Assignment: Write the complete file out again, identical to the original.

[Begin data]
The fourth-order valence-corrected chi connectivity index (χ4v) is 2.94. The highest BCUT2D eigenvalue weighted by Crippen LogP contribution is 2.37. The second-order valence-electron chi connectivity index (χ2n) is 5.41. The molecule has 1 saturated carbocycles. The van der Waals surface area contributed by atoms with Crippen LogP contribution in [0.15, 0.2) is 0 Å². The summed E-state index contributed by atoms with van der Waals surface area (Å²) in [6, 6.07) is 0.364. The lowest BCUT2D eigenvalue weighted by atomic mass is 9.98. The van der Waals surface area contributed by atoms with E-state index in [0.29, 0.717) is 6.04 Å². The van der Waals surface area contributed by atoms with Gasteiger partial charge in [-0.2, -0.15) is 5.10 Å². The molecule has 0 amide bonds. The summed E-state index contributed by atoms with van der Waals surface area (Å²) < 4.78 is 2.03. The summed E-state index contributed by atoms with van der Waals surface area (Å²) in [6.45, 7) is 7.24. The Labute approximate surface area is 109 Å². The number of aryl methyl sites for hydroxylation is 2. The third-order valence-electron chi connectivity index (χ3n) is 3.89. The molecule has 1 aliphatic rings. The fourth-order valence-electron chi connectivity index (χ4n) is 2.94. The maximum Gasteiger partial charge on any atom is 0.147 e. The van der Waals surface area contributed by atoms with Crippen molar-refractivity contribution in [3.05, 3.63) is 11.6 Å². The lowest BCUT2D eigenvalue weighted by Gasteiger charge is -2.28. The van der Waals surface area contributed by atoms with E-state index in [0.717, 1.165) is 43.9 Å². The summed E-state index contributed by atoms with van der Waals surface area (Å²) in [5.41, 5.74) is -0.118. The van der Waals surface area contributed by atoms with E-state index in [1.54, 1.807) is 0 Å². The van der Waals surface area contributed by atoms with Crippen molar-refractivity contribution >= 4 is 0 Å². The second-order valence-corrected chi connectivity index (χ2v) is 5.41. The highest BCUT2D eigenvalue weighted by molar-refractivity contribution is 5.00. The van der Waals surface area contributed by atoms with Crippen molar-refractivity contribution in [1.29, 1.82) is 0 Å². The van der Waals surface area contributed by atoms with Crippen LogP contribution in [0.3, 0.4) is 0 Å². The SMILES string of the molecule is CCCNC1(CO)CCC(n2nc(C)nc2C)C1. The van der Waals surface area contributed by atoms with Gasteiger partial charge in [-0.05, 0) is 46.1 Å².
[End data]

The fourth-order valence-corrected chi connectivity index (χ4v) is 2.94. The highest BCUT2D eigenvalue weighted by Crippen LogP contribution is 2.37. The second-order valence-electron chi connectivity index (χ2n) is 5.41. The molecule has 1 saturated carbocycles. The van der Waals surface area contributed by atoms with Crippen LogP contribution in [0.15, 0.2) is 0 Å². The summed E-state index contributed by atoms with van der Waals surface area (Å²) in [6, 6.07) is 0.364. The lowest BCUT2D eigenvalue weighted by atomic mass is 9.98. The van der Waals surface area contributed by atoms with E-state index in [0.29, 0.717) is 6.04 Å². The van der Waals surface area contributed by atoms with Gasteiger partial charge in [-0.2, -0.15) is 5.10 Å². The molecule has 0 amide bonds. The summed E-state index contributed by atoms with van der Waals surface area (Å²) < 4.78 is 2.03. The summed E-state index contributed by atoms with van der Waals surface area (Å²) in [6.45, 7) is 7.24. The Labute approximate surface area is 109 Å². The number of aryl methyl sites for hydroxylation is 2. The third-order valence-electron chi connectivity index (χ3n) is 3.89. The molecule has 1 aliphatic rings. The fourth-order valence-electron chi connectivity index (χ4n) is 2.94. The maximum Gasteiger partial charge on any atom is 0.147 e. The van der Waals surface area contributed by atoms with Crippen molar-refractivity contribution in [3.05, 3.63) is 11.6 Å². The lowest BCUT2D eigenvalue weighted by Gasteiger charge is -2.28. The van der Waals surface area contributed by atoms with E-state index in [0.717, 1.165) is 43.9 Å². The summed E-state index contributed by atoms with van der Waals surface area (Å²) in [5.41, 5.74) is -0.118. The van der Waals surface area contributed by atoms with E-state index in [1.54, 1.807) is 0 Å². The van der Waals surface area contributed by atoms with Crippen molar-refractivity contribution >= 4 is 0 Å². The second-order valence-corrected chi connectivity index (χ2v) is 5.41. The highest BCUT2D eigenvalue weighted by molar-refractivity contribution is 5.00. The van der Waals surface area contributed by atoms with Crippen molar-refractivity contribution in [1.29, 1.82) is 0 Å². The van der Waals surface area contributed by atoms with Crippen LogP contribution in [0.3, 0.4) is 0 Å². The SMILES string of the molecule is CCCNC1(CO)CCC(n2nc(C)nc2C)C1. The van der Waals surface area contributed by atoms with Gasteiger partial charge in [-0.05, 0) is 46.1 Å².